When you insert, update, or delete entities, Hibernate always processes a lifecycle state change and executes one SQL statement for each of them. This often causes lots of identical SQL statements that get executed with different bind parameters in a batch environment.

To execute them more efficiently, you can activate JDBC batching. It’s a JDBC feature that we discuss in great details in the Hibernate Performance Tuning Online Training. You can easily use with Hibernate. It groups multiple consecutive, identical statements into one batch. Your application will be sending 1 statement and numerous sets of bind parameter values to the database for each batch.

16:03:57,856 DEBUG SQL:128 - insert into Author (firstName, lastName, version, id) values (?, ?, ?, ?)
16:03:57,856 DEBUG AbstractBatchImpl:130 - Reusing batch statement
16:03:57,856 DEBUG SQL:128 - insert into Author (firstName, lastName, version, id) values (?, ?, ?, ?)
16:03:57,856 DEBUG AbstractBatchImpl:130 - Reusing batch statement
16:03:57,856 DEBUG SQL:128 - insert into Author (firstName, lastName, version, id) values (?, ?, ?, ?)
16:03:57,856 DEBUG AbstractBatchImpl:130 - Reusing batch statement
16:03:57,856 DEBUG SQL:128 - insert into Author (firstName, lastName, version, id) values (?, ?, ?, ?)
16:03:57,856 DEBUG AbstractBatchImpl:130 - Reusing batch statement
16:03:57,856 DEBUG SQL:128 - insert into Author (firstName, lastName, version, id) values (?, ?, ?, ?)
16:03:57,856 DEBUG AbstractBatchImpl:130 - Reusing batch statement
16:03:57,856 DEBUG SQL:128 - insert into Author (firstName, lastName, version, id) values (?, ?, ?, ?)
16:03:57,856 DEBUG AbstractBatchImpl:130 - Reusing batch statement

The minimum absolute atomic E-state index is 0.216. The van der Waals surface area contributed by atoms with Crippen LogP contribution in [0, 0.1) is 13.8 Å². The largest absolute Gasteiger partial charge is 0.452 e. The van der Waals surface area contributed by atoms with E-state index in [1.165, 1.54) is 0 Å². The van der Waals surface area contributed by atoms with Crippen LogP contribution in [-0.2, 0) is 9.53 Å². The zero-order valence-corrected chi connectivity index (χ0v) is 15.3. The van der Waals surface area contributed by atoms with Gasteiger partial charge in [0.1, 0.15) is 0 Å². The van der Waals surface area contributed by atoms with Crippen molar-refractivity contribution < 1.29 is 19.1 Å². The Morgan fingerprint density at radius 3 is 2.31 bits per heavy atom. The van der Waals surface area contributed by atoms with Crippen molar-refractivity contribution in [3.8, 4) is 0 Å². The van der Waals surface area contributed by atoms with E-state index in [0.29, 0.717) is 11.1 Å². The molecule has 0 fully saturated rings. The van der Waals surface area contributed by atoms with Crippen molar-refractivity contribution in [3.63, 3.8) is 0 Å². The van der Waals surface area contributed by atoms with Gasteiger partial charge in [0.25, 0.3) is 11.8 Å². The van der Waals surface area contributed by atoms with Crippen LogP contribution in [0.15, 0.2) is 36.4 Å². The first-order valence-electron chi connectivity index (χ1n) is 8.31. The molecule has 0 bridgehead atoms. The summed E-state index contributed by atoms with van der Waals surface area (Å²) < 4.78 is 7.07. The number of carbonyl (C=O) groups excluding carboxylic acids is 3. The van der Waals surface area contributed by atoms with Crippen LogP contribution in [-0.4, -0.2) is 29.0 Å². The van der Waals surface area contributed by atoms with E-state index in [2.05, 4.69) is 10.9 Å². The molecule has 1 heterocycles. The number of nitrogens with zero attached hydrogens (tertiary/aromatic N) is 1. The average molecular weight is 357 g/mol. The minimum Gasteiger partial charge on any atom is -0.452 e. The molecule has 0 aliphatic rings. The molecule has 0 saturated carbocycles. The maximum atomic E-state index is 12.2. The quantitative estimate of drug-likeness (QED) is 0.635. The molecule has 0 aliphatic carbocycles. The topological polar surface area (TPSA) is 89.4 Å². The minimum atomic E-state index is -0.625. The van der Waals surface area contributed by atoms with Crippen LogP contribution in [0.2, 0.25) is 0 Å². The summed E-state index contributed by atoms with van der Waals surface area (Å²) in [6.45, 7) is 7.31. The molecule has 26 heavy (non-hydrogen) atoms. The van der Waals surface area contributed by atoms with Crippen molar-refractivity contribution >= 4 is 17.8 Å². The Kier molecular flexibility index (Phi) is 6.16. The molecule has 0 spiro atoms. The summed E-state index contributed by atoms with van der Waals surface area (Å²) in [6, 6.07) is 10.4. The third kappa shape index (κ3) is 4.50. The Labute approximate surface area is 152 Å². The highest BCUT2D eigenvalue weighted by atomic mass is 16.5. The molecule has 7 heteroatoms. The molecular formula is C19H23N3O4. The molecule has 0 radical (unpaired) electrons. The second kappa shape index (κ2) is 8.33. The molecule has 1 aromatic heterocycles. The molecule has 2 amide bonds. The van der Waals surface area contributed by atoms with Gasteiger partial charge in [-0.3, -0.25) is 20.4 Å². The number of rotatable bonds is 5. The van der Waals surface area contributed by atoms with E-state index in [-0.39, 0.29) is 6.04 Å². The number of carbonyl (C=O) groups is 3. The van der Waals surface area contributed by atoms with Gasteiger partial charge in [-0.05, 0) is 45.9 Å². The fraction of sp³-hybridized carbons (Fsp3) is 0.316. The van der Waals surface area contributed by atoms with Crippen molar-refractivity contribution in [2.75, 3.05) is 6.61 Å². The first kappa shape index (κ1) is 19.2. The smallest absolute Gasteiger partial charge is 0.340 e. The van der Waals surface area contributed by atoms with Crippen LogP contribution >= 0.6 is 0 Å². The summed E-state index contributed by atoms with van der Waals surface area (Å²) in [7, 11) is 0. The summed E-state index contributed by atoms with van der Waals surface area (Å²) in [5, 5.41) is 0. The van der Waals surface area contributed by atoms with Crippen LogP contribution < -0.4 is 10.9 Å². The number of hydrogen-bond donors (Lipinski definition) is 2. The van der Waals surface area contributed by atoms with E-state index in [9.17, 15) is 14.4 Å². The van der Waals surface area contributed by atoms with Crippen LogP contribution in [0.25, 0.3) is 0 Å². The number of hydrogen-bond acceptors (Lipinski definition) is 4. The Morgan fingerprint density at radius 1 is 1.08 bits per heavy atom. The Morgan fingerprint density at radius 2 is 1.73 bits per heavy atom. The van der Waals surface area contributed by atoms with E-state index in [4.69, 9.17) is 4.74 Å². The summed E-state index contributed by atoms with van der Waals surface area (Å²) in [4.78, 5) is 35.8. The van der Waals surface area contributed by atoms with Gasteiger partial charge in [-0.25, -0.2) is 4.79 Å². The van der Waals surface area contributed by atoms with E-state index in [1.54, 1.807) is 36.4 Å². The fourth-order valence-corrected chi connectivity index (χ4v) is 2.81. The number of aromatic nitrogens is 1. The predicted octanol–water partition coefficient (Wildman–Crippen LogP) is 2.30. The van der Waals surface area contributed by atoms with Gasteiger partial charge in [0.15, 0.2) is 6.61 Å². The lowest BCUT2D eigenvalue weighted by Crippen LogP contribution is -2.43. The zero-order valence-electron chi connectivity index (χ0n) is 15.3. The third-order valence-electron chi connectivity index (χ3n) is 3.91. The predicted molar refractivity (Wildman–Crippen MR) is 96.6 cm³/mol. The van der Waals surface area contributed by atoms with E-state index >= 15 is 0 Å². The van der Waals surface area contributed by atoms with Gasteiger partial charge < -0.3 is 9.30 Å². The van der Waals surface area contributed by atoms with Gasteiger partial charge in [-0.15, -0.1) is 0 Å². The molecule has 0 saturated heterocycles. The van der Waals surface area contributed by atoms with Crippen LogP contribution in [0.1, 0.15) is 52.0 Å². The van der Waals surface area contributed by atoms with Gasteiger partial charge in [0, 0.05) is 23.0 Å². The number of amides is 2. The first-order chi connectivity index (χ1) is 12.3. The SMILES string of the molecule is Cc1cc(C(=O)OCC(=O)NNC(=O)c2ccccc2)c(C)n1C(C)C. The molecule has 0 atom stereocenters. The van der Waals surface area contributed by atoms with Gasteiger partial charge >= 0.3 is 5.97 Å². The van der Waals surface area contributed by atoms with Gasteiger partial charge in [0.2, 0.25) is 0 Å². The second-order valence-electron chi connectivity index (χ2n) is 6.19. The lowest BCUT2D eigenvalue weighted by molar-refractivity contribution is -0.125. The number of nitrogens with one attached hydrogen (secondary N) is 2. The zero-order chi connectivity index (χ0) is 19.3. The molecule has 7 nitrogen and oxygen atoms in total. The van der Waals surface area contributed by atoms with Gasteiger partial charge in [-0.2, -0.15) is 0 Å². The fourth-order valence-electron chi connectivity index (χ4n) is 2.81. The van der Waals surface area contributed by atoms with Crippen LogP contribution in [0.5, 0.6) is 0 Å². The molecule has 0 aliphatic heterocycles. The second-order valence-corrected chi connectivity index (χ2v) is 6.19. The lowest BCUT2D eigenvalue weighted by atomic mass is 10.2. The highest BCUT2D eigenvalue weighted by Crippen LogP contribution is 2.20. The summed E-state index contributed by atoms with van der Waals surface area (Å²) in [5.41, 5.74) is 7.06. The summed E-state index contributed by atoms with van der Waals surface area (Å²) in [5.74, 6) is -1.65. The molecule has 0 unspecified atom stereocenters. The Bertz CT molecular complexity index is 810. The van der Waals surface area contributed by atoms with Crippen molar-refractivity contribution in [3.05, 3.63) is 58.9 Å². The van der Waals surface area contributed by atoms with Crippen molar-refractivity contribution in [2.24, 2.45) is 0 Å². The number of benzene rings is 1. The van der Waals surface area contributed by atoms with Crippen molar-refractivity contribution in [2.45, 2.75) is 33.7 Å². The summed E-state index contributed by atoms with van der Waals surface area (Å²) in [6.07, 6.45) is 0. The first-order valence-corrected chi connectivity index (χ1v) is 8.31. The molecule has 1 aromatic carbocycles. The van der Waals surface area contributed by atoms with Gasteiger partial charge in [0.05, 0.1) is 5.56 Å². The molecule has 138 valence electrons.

16:03:57,856 DEBUG SQL:128 - insert into Author (firstName, lastName, version, id) values (?, ?, ?, ?)
16:03:57,857 DEBUG AbstractBatchImpl:130 - Reusing batch statement
16:03:57,857 DEBUG SQL:128 - insert into Author (firstName, lastName, version, id) values (?, ?, ?, ?)
16:03:57,857 DEBUG AbstractBatchImpl:130 - Reusing batch statement
16:03:57,857 DEBUG SQL:128 - insert into Author (firstName, lastName, version, id) values (?, ?, ?, ?)
16:03:57,857 DEBUG AbstractBatchImpl:130 - Reusing batch statement
16:03:57,857 DEBUG SQL:128 - insert into Author (firstName, lastName, version, id) values (?, ?, ?, ?)
16:03:57,857 DEBUG AbstractBatchImpl:130 - Reusing batch statement
16:03:57,857 DEBUG SQL:128 - insert into Author (firstName, lastName, version, id) values (?, ?, ?, ?)
16:03:57,857 DEBUG AbstractBatchImpl:130 - Reusing batch statement
16:03:57,857 DEBUG SQL:128 - insert into Author (firstName, lastName, version, id) values (?, ?, ?, ?)
16:03:57,857 DEBUG AbstractBatchImpl:130 - Reusing batch statement
16:03:57,858 DEBUG SQL:128 - insert into Author (firstName, lastName, version, id) values (?, ?, ?, ?)
16:03:57,858 DEBUG AbstractBatchImpl:130 - Reusing batch statement
16:03:57,862 DEBUG SQL:128 - insert into Author (firstName, lastName, version, id) values (?, ?, ?, ?)
16:03:57,862 DEBUG AbstractBatchImpl:130 - Reusing batch statement
16:03:57,862 DEBUG SQL:128 - insert into Author (firstName, lastName, version, id) values (?, ?, ?, ?)
16:03:57,862 DEBUG AbstractBatchImpl:130 - Reusing batch statement
16:03:57,862 DEBUG SQL:128 - insert into Author (firstName, lastName, version, id) values (?, ?, ?, ?)
16:03:57,862 DEBUG AbstractBatchImpl:130 - Reusing batch statement
16:03:57,862 DEBUG SQL:128 - insert into Author (firstName, lastName, version, id) values (?, ?, ?, ?)
16:03:57,862 DEBUG AbstractBatchImpl:130 - Reusing batch statement
16:03:57,863 DEBUG SQL:128 - insert into Author (firstName, lastName, version, id) values (?, ?, ?, ?)
16:03:57,863 DEBUG AbstractBatchImpl:130 - Reusing batch statement
16:03:57,863 DEBUG SQL:128 - insert into Author (firstName, lastName, version, id) values (?, ?, ?, ?)
16:03:57,863 DEBUG AbstractBatchImpl:130 - Reusing batch statement
16:03:57,863 DEBUG SQL:128 - insert into Author (firstName, lastName, version, id) values (?, ?, ?, ?)
16:03:57,863 DEBUG BatchingBatch:384 - Executing batch size: 20